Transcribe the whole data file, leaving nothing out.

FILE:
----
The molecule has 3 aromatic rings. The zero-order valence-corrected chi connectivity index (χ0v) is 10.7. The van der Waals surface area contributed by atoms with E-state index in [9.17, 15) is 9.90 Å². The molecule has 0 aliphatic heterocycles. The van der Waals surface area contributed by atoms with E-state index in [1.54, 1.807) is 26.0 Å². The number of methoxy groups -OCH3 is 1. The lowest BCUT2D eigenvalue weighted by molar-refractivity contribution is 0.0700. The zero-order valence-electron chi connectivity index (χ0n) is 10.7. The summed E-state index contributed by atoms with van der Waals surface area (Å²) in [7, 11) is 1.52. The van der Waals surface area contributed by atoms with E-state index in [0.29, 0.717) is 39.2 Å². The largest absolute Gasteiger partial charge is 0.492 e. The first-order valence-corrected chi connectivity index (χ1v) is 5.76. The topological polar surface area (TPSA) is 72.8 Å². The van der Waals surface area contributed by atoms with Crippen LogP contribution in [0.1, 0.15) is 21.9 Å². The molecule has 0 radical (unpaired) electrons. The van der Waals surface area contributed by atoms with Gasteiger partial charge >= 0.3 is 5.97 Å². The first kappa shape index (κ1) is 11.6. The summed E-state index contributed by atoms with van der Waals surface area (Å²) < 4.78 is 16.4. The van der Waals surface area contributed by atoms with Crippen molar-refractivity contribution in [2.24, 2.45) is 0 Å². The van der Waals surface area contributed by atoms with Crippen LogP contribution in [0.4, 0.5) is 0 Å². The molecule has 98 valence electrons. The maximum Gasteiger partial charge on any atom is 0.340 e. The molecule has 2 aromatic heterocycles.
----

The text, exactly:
The molecule has 3 aromatic rings. The zero-order valence-corrected chi connectivity index (χ0v) is 10.7. The van der Waals surface area contributed by atoms with E-state index in [9.17, 15) is 9.90 Å². The molecule has 0 aliphatic heterocycles. The van der Waals surface area contributed by atoms with E-state index in [1.54, 1.807) is 26.0 Å². The number of methoxy groups -OCH3 is 1. The lowest BCUT2D eigenvalue weighted by molar-refractivity contribution is 0.0700. The zero-order valence-electron chi connectivity index (χ0n) is 10.7. The summed E-state index contributed by atoms with van der Waals surface area (Å²) in [7, 11) is 1.52. The van der Waals surface area contributed by atoms with E-state index in [0.29, 0.717) is 39.2 Å². The largest absolute Gasteiger partial charge is 0.492 e. The first-order valence-corrected chi connectivity index (χ1v) is 5.76. The topological polar surface area (TPSA) is 72.8 Å². The van der Waals surface area contributed by atoms with Crippen LogP contribution in [0.1, 0.15) is 21.9 Å². The molecule has 0 radical (unpaired) electrons. The van der Waals surface area contributed by atoms with Gasteiger partial charge >= 0.3 is 5.97 Å². The first kappa shape index (κ1) is 11.6. The summed E-state index contributed by atoms with van der Waals surface area (Å²) < 4.78 is 16.4. The van der Waals surface area contributed by atoms with Crippen molar-refractivity contribution in [2.24, 2.45) is 0 Å². The van der Waals surface area contributed by atoms with Crippen LogP contribution in [0.4, 0.5) is 0 Å². The molecule has 98 valence electrons. The maximum Gasteiger partial charge on any atom is 0.340 e. The molecule has 2 aromatic heterocycles.